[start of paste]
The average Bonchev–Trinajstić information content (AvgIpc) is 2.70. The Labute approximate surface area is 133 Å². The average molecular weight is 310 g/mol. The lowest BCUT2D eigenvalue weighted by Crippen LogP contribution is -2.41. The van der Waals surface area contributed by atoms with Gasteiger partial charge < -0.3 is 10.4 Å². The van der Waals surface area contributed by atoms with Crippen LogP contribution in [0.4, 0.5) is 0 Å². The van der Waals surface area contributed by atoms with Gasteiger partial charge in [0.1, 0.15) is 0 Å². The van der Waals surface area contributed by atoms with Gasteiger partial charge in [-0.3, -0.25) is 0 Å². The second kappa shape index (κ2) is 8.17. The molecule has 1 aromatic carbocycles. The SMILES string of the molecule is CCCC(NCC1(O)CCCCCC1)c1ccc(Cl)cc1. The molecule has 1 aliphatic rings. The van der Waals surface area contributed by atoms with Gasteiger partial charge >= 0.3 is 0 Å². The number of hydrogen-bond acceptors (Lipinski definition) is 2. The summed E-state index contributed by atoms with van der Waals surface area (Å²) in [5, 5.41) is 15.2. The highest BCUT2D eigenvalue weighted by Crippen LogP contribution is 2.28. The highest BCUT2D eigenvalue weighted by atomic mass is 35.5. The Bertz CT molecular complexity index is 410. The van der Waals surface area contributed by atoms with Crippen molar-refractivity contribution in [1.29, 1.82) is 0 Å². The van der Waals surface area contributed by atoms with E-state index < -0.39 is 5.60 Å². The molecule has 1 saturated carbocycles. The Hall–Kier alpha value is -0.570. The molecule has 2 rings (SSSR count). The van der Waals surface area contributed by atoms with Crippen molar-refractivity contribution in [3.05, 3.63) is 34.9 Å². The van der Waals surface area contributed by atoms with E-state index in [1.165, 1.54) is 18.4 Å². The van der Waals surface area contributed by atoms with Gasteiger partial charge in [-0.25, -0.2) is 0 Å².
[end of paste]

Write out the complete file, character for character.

The average Bonchev–Trinajstić information content (AvgIpc) is 2.70. The Labute approximate surface area is 133 Å². The average molecular weight is 310 g/mol. The lowest BCUT2D eigenvalue weighted by Crippen LogP contribution is -2.41. The van der Waals surface area contributed by atoms with Gasteiger partial charge < -0.3 is 10.4 Å². The van der Waals surface area contributed by atoms with Crippen LogP contribution in [0.4, 0.5) is 0 Å². The van der Waals surface area contributed by atoms with Gasteiger partial charge in [0.1, 0.15) is 0 Å². The van der Waals surface area contributed by atoms with Gasteiger partial charge in [-0.3, -0.25) is 0 Å². The second kappa shape index (κ2) is 8.17. The molecule has 1 aromatic carbocycles. The SMILES string of the molecule is CCCC(NCC1(O)CCCCCC1)c1ccc(Cl)cc1. The molecule has 1 aliphatic rings. The van der Waals surface area contributed by atoms with Gasteiger partial charge >= 0.3 is 0 Å². The number of hydrogen-bond acceptors (Lipinski definition) is 2. The summed E-state index contributed by atoms with van der Waals surface area (Å²) in [5, 5.41) is 15.2. The highest BCUT2D eigenvalue weighted by Crippen LogP contribution is 2.28. The highest BCUT2D eigenvalue weighted by atomic mass is 35.5. The Bertz CT molecular complexity index is 410. The van der Waals surface area contributed by atoms with Crippen molar-refractivity contribution in [1.29, 1.82) is 0 Å². The van der Waals surface area contributed by atoms with E-state index < -0.39 is 5.60 Å². The molecule has 1 saturated carbocycles. The Hall–Kier alpha value is -0.570. The molecule has 2 rings (SSSR count). The van der Waals surface area contributed by atoms with Crippen molar-refractivity contribution in [3.05, 3.63) is 34.9 Å². The van der Waals surface area contributed by atoms with E-state index in [1.165, 1.54) is 18.4 Å². The van der Waals surface area contributed by atoms with Gasteiger partial charge in [-0.25, -0.2) is 0 Å².